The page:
History is on my side of the argument as well. At least once a year we get a stock market decline of between 10 and 15% from the highs. Every couple of year we get one between 15 and 20% and around every three years or so we get one of those gut ripping bear markets that drag prices down more than 20% peak to valley. If you wait for prices to drop to the 10% level to really ramp up your buying activity and scale in as the market continues to fall you will be able to buy stocks far cheaper than the buy everyday crowd. If you plan to own them for a period of years, as I do, paying a lower price as a result of a market decline almost has to lead to higher returns.

I do not want to make this sound too easy. Look at the period from April to June of this year. The market fell roughly 10%, a regular occurrence if you are a student of market history. Yet if you were listening to the financial press or reading the papers it seemed that the world was going to end. In 2011 we saw a steeper selloff from August into October of roughly 19% and the doom and gloom was so thick you could cut it with a knife. Even if you started buying with the market down 10% and scaled in you have done much better than the market since that time. If you just added at every 5% additional decline you would have been in the market at a cost of 1160 on the S$P 500 and sitting on an 18% gain as of today. That’s better than almost all mutual funds over the past year and even bests the average hedge fund by a wide margin. That is accomplished by just buying the market itself without applying any valuation principles.

The real hard part comes from the simple fact that you will never catch the dead bottom of a market. If you do it was a fortunate accident. Consider the meltdown of 2008 to 2009. The ultimate drawdown was greater than 50%.  If you focus on safe and cheap stocks and believe that the world is not going to end the additional adverse excursion is just a chance to scale into sound investments at better prices.

An enormous amount of activity goes into try to trade and time the market on a daily basis. If you look at the overall returns of the hedge funds and mutual funds that engage in such activity most of them are not outperforming the buy despair and sell optimism distressed and value types like  Wilbur Ross and Howard Marks.  In my experience there are very few great traders and not many that good ones. The good ones all have extraordinary math skills and huge computing power that most of us cannot match. I cannot go head to head with James Simons and his specially cooled computer room. I can buy stocks with solid balance sheets below the realizable asset value when everyone is panicking and sell when Mr. Market cheers up.  History tells me that will fare better than most of the frenetic trading I see every day.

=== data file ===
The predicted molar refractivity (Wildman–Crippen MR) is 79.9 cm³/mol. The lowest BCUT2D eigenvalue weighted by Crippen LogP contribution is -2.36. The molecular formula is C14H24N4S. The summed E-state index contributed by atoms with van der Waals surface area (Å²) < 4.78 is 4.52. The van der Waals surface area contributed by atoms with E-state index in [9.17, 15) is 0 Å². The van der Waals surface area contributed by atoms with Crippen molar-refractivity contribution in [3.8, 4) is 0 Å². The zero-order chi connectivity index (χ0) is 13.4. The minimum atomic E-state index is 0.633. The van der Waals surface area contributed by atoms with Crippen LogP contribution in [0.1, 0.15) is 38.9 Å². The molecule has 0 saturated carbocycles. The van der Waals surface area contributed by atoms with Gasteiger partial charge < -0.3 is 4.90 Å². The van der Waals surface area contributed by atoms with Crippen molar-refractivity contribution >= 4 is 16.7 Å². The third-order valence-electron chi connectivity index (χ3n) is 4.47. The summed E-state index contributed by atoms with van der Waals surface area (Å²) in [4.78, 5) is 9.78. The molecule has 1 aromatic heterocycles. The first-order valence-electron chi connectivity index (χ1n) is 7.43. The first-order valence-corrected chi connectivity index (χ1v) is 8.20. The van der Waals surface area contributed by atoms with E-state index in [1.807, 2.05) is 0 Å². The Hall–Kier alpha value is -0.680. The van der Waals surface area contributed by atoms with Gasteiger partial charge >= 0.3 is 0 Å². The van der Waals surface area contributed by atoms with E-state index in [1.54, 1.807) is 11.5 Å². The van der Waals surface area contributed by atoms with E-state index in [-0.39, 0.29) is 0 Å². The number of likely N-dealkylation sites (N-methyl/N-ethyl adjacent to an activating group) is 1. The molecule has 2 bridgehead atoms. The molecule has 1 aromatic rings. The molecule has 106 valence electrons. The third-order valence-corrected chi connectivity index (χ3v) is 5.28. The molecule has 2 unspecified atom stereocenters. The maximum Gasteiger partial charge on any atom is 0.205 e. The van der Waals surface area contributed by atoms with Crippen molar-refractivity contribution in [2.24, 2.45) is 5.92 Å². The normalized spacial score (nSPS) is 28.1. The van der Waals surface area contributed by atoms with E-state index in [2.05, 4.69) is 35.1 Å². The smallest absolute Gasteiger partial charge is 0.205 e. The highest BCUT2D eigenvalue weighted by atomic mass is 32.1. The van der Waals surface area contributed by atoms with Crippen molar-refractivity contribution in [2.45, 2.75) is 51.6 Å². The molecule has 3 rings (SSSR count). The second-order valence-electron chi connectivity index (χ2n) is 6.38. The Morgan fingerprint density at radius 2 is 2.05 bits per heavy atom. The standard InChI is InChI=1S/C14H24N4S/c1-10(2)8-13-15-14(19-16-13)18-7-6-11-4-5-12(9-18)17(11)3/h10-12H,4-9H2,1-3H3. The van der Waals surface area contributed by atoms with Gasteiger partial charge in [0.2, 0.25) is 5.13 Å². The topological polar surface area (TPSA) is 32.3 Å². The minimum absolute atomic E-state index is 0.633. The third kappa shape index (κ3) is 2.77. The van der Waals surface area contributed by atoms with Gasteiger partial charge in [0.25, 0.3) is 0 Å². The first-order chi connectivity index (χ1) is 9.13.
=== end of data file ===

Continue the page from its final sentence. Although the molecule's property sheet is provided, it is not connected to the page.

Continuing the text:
Monday, September 10, 2012

Little Banks, Big Profits

Earlier this week I was lounging around Chez Melvin, contemplating the Orioles playoff chances, reading some brain candy novel and generally minding my own business. This was of course the moment that the Voo-Doo professor chose to share his latest project and sent me a spreadsheet of small bank with less than a billion in assets.  Dr. McNabb  is apparently looking at the same set of facts I used to establish my trade of the decade thesis. Increased compliance costs are going to make it difficult for these banks going forward so they are going to have to seek a merger partner in the very near future. When I spoke with him this morning he said, “With the writers of Dodd Frank favoring the same industry leaders that required a bailout, the small banks will become targets as they will find it easier to sell out than comply with the weight of regulatory excess and loss of business discretion and judgment to pursue opportunities in the marketplace.”